As Alla DIY Ally, I advise my clients to start with a plan. Next, as soon as there is a basic layout is in place, to consider the three-dimensional qualities of the space by drawing sections and elevations.
I learned how important it is while studying in Rome. A professor I revered lectured on the topic in front of the twin facades of Michelangelo’s Piazza del Campidoglio.
Following my own advice, in this post, I will show you the process using a project in Bridgehampton. I wrote about the inspiration and the initial work on the plan. Finally, after laying down the groundwork, I have to focus on sections and elevations.
Well, to work on sections and elevations, I needed a base of existing sections and elevations.
As a result, it became obvious that there’s just not enough height to build a loft. My client considered lifting the structure. What if we increase the height of the space by digging in? Unfortunately, that would negate my initial plan to use the old barn door as the main entry. Thinking about it in the middle of the night, I have come up with a solution.
In the spirit of modern meets vintage, I decided to utilize the oversized opening not as a door, but as a window. We can keep the old wooden contraption on the outside of the new window, making it function as an exterior curtain that can be opened or drawn shut. It will give it personality and make for a good conversation.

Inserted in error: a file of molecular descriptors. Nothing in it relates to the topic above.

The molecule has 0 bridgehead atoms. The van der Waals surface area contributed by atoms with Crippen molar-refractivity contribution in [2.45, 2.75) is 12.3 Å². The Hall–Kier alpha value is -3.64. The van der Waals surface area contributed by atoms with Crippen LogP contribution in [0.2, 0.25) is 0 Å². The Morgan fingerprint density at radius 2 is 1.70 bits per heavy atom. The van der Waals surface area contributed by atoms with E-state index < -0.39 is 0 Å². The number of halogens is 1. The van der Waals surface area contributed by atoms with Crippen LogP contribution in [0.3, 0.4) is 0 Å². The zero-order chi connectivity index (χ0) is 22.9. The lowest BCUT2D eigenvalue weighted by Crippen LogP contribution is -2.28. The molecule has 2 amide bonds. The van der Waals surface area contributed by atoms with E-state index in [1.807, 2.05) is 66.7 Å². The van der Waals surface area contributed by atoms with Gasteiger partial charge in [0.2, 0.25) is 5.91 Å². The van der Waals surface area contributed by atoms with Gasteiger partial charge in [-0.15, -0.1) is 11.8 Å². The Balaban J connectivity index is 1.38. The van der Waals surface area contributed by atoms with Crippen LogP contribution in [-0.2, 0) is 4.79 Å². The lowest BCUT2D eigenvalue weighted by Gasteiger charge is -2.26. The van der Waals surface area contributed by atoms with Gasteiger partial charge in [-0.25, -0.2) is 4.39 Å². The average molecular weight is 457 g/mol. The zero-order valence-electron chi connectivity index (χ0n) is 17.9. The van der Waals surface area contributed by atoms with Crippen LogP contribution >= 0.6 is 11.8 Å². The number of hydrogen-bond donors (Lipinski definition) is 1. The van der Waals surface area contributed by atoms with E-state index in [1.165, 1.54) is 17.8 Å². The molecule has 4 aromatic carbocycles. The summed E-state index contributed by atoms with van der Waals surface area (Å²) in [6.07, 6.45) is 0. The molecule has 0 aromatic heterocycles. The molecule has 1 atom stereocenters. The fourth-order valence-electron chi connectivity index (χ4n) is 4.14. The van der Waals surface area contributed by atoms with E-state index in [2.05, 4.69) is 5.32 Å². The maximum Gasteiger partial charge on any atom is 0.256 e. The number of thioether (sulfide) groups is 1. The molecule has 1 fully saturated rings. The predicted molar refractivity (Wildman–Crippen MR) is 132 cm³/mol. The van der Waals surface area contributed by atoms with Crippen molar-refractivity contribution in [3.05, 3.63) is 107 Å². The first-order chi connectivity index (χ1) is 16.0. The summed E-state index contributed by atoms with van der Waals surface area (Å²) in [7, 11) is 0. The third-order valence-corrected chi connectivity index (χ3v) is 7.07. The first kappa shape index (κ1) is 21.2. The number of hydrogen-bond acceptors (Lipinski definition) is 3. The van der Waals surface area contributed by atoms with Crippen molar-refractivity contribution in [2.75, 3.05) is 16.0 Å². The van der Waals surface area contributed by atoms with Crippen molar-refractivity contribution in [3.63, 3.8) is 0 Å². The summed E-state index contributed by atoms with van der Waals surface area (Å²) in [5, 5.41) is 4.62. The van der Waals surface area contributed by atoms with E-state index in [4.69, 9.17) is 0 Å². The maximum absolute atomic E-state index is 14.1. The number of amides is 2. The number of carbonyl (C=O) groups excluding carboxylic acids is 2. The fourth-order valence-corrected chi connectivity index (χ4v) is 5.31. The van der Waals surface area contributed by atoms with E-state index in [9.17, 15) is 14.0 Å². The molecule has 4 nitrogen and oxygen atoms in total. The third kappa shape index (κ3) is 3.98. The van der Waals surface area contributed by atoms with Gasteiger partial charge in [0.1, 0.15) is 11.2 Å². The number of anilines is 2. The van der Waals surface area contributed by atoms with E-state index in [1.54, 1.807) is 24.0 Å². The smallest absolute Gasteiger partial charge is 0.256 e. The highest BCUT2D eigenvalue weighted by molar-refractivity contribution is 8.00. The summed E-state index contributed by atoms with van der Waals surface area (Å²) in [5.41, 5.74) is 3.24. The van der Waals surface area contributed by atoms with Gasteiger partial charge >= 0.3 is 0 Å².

The new door is on the south wall, right off the pool. Its landing is at current level. Two steps down and you are 14” below grade.
Going back to the plan.
Now it makes sense to re-think the positioning of the loft. It will be cleaner to place it across from the entry door to delineate a foyer and make better use of the two-story vaulted volume. The added walls work as additional structural bracing, and one of the beams will tie into it. Actually, the plan is to install evenly spaced wood beams that are a bit more substantial than the existing.
Another step down, and you are in the private realm — a kitchenette and a small bath. I like the idea of a multi-functional hallway. We have five linear feet of counter space carved out of it. By working with sections and elevations, I see that we can also block out a loft closet above the sink cabinet.
My client, an avid collector and seeker of all things vintage, is content with my minimalist interventions. He knows that I don’t like an atmosphere of nostalgia. Instead, I strive for something crisp and fresh. I want the new pool house to feel relaxed but edited. As such, it’s critical to be very thorough. Thus, I design in plan, sections, and elevations.